The California wing of Planned Parenthood is worried it will be a casualty of Obamacare’s Medicaid expansion, despite its support for the law, California station Capital Public Radio reported.
“Providers are looking at 2014 with a great deal of trepidation,” said Kathy Kneer, CEO of the Planned Parenthood Affiliates of California 501(c)(4). “Our landlord’s not going to take a rate cut, our utilities aren’t going to take rate cuts, our staff are already undercompensated. It’s very difficult. We just have to reduce services.”
In California, Planned Parenthood and similar reproductive clinics have been paid out of the Family Planning Access Care and Treatment Program, or Family PACT. The fund has no cap, and accounts for 60 percent of Planned Parenthood’s income in California, which allows state funding of abortion.
But now up to 84 percent of Planned Parenthood’s customers will be covered by Medicaid, and Planned Parenthood will have to deal with the much lower doctor payment rates that come along with it.
California’s Medicaid reimbursement rates are the third-lowest in the country and were cut 10 percent in January. Forty-three percent of doctors in California didn’t accept Medicaid patients due to the low rates as of September 2013; now that the Medicaid expansion has sparked another rate cut even that number is likely to drop.
Some reproductive clinics are broadening their services in order to cash in for more federal money from the Medicaid expansion, but Planned Parenthood clinics have to resort to other options.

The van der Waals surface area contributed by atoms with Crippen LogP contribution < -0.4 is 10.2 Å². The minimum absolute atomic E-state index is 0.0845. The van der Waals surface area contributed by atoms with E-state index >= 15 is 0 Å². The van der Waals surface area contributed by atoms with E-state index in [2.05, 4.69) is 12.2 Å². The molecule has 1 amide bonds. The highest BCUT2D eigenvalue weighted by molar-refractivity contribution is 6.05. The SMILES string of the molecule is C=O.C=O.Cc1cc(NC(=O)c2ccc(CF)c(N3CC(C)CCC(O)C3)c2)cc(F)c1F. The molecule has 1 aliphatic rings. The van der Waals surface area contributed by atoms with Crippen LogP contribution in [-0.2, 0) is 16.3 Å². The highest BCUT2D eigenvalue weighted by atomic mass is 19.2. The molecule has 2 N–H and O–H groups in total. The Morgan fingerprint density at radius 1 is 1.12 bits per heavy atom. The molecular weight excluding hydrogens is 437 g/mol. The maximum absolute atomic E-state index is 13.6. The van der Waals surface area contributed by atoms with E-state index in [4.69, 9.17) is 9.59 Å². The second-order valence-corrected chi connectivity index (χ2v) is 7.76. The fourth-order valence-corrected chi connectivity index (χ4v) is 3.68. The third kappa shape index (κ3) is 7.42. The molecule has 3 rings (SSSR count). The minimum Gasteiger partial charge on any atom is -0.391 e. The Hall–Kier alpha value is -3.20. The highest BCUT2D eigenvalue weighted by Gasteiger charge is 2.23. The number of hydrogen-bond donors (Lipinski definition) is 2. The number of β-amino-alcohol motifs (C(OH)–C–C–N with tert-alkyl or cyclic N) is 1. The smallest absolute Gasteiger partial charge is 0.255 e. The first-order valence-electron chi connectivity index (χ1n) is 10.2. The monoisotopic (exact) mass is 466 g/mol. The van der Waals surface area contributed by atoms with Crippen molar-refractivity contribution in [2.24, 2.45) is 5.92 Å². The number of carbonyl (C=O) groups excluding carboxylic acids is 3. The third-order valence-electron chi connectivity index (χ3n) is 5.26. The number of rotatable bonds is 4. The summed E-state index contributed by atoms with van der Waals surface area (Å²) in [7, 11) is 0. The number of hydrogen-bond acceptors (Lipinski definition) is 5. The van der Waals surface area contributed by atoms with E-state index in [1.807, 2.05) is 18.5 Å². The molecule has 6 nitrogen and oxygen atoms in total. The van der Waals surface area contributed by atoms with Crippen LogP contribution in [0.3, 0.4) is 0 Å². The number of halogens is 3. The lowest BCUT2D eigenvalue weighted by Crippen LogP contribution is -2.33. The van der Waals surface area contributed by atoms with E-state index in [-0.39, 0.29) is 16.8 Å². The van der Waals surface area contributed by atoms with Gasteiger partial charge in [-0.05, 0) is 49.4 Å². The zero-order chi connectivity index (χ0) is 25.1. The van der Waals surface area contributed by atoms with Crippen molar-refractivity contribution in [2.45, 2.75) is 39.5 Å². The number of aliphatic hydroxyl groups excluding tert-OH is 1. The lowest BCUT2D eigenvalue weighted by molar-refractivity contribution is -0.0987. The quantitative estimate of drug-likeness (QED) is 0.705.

Medicaid funding of abortion is banned in most situations by the federal Hyde Amendment, meaning that Planned Parenthood clinics will take a hit now that a sizable chunk of its customers will be Medicaid patients. Capital Public Radio, noted that Planned Parenthood clinics that perform abortions will instead try to partner with clinics that don’t in order to be paid for referred patients, instead.
While Planned Parenthood appears to have just become aware of the expansion problems, health care clinics in California have been put in a bind for months. One clinic, Eisner Pediatric and & Family Medical Center in Los Angeles made headlines in September when CEO Carl Coan told reporters the low Medi-Cal (California’s Medicaid program) reimbursements made it difficult to hire enough physicians.
“We run a business. A mission drive business, but it’s still a business,” Coan said. “Believe me, this is going to be tough for clinics because we’re still faced with the uninsured that we have to take care of.”
Planned Parenthood clinics across the country have so far received $655,000 in federal grants to serve as health exchange navigators and championed Obamacare as “a historic advance for women’ s health.”
The national Planned Parenthood Federation of America, which counts the California affiliates as a member, even has an “ACA Outreach Deputy Campaign Director.” The position’s description touts the newly available Medicaid coverage itself.
“Under the Affordable Care Act, millions of uninsured women will be newly eligible for Medicaid under the expansion or will qualify for consumer-friendly premium tax credits to help them purchase coverage in the state health insurance exchange established by the ACA,” the ad explains.
Now the abortion and reproductive services provider may have to reduce services in order to keep their budget in line, Kneer said, but didn’t note which services wouldn’t make the cut. Abortions are highly lucrative for the national federation as a whole, however, and it’s unlikely those would be cut while clinics struggle to make ends meet.
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